Multiple Chemical Sensitivity
This web page is devoted to issues about human health and human effects from exposure to synthetic environmental toxins.
The following topics briefly describe aspects of human health in a polluted world.
- MCS Definition - Multiple Chemical Sensitivity: A 1999 Consensus, signed by dozens of doctors, this 1999 paper gives a definition of MCS. It was compiled by a large number of physicians, and published in a peer-reviewed journal (Archives of Environmental Health v.54, n.3 May/June, 1999). Based on Health Department studies, MCS affects 16% of the general population, or put another way, 84% of the general population is clueless about those affected with MCS.
- "Who is looking after our kids? Multiple Chemical Sensitivity: Causes, Mechanisms and Treatment", by Harold E. Buttram, MD, and Richard Piccola, MHAm postulates a plausible cause of MCS being the massive increase in exposure to volatile organic compounds (VOCs) and the resulting burden this places on the liver's detoxification enzymes. The suggested treatment is to avoid exposures.
- MCS Beacon of Hope Foundation. The Beacon of Hope Organization has a number of links by doctors and medical experts that can help MCS sufferers.
- Controversy over Multiple Chemical Sensitivities, by Dr. Ann McCampbell. The author writes a critique of Boeing Corporation's research in MCS, published in Annals of Internal Medicine (Vol. 120, Issue 3, Pp. 249-251, February 1994).
- A critique of industry scientists was written in 1999 by Irene Wilkenfeld of Safe Schools to the Environmental Health Policy Committee, Workgroup on Multiple Chemical Sensitivity. The author criticized the use of pseudoscientific mumbo-jumbo presented as fact by the chemical industry and their government stooges. The chemical industries paint a picture of MCS sufferers as mentally disturbed.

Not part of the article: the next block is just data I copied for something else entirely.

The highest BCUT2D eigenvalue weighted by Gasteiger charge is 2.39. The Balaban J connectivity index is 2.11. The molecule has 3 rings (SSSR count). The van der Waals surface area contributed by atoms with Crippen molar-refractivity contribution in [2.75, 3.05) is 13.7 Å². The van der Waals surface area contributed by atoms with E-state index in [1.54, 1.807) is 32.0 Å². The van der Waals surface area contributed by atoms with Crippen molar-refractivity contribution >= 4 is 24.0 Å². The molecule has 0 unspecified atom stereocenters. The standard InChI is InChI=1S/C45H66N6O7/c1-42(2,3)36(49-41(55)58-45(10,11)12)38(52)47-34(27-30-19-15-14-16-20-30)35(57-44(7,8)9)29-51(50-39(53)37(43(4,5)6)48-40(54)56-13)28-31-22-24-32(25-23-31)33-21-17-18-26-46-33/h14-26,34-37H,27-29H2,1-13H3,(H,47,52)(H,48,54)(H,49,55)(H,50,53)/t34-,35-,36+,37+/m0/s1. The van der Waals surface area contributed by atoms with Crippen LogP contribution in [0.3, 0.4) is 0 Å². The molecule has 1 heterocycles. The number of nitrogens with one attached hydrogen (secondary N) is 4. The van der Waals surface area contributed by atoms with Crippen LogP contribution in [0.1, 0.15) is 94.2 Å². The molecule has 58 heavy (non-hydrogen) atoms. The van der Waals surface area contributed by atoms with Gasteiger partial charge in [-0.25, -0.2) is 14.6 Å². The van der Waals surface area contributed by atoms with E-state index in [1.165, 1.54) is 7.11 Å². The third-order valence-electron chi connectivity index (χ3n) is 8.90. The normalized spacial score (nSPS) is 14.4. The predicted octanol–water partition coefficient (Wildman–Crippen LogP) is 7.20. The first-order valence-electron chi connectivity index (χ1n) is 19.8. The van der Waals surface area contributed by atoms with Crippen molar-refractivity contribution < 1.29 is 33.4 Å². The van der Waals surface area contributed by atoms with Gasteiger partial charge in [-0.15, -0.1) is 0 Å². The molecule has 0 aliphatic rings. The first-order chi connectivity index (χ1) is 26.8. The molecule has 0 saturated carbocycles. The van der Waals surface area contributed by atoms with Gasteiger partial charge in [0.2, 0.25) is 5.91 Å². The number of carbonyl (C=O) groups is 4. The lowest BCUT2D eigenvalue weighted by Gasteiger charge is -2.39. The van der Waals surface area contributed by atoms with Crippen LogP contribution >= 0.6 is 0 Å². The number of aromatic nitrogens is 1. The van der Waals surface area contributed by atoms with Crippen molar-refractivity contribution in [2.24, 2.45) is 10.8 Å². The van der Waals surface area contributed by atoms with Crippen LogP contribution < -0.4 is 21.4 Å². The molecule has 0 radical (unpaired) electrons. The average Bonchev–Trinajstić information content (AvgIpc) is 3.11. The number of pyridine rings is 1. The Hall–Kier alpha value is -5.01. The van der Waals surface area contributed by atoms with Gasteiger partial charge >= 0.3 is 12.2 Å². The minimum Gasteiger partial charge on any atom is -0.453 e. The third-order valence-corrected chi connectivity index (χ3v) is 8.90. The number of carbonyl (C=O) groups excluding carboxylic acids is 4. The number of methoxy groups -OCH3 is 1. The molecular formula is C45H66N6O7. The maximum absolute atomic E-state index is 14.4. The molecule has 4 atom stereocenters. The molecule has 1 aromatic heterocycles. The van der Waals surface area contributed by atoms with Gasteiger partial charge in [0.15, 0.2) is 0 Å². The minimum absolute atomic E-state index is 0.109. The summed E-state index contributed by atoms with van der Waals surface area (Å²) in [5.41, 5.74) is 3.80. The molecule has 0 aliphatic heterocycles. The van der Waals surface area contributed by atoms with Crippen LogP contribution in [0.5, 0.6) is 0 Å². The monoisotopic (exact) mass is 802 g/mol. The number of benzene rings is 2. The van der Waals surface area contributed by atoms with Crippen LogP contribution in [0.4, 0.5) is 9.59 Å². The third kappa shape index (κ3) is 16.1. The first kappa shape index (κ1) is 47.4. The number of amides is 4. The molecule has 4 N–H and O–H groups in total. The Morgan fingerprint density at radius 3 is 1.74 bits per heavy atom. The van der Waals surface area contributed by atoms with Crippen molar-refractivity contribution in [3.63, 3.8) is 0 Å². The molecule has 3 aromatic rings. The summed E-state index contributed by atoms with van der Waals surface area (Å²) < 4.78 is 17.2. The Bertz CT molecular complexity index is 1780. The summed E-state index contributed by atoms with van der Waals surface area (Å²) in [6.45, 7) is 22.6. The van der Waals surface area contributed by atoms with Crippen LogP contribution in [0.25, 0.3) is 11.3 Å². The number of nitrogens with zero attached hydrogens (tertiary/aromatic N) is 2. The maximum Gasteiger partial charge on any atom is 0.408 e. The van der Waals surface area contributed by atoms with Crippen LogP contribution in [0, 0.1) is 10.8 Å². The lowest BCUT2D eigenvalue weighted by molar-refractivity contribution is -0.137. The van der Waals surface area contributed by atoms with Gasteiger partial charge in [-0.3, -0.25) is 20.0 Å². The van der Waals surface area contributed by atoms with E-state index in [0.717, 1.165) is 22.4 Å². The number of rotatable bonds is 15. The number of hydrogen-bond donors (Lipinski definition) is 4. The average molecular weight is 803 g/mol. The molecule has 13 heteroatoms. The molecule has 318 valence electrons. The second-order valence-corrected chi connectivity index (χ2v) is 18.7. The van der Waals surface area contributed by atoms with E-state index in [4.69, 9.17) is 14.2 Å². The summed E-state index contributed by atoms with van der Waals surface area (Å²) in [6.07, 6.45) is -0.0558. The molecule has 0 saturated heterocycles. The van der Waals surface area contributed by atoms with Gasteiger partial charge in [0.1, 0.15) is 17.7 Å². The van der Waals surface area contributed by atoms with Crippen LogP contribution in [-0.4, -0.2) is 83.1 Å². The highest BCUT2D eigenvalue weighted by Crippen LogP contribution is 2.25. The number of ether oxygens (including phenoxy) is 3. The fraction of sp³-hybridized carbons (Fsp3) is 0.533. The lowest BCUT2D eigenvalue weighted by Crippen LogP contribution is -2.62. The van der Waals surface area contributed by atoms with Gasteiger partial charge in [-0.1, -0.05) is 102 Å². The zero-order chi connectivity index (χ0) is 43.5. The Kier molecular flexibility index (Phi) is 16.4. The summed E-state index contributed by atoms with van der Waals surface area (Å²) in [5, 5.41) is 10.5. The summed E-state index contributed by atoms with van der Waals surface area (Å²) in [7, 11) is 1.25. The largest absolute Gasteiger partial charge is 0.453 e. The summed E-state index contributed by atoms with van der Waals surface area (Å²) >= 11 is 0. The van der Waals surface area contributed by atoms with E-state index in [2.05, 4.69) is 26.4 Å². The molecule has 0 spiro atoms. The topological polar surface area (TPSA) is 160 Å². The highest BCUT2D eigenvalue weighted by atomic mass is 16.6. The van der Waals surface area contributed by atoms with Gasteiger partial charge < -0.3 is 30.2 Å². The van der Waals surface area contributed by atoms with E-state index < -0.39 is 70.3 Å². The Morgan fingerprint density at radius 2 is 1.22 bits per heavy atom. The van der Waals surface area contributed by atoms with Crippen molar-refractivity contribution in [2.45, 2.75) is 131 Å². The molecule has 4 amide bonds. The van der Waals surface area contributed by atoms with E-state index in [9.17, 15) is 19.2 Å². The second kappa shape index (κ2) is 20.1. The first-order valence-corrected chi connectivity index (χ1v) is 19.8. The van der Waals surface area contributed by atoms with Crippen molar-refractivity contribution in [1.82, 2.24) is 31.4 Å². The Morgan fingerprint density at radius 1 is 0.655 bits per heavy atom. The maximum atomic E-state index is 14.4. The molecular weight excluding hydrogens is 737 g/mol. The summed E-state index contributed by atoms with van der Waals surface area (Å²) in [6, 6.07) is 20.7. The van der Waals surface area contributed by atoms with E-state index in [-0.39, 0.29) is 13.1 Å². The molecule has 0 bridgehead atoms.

- Diagnostic markers of multiple chemical sensitivity, by Heuser, G., Wojdani, A. and Heuser, S. (1992). The authors published their findings in Multiple chemical sensitivities: Addendum to biologic markers in immunotoxicology. National Research Council. Washington, D.C.: National Academy Press. (pp.117-138). These authors suggest that an appropriate set of clinical markers for MCS can be obtained by a battery of tests including CNS function, peripheral nervous system function, nasal function, pulmonary function, T-cell function, antibody presence, and autoimmune responses. The researchers found "a high yield of abnormal objective findings" that supported the subjects' complaints.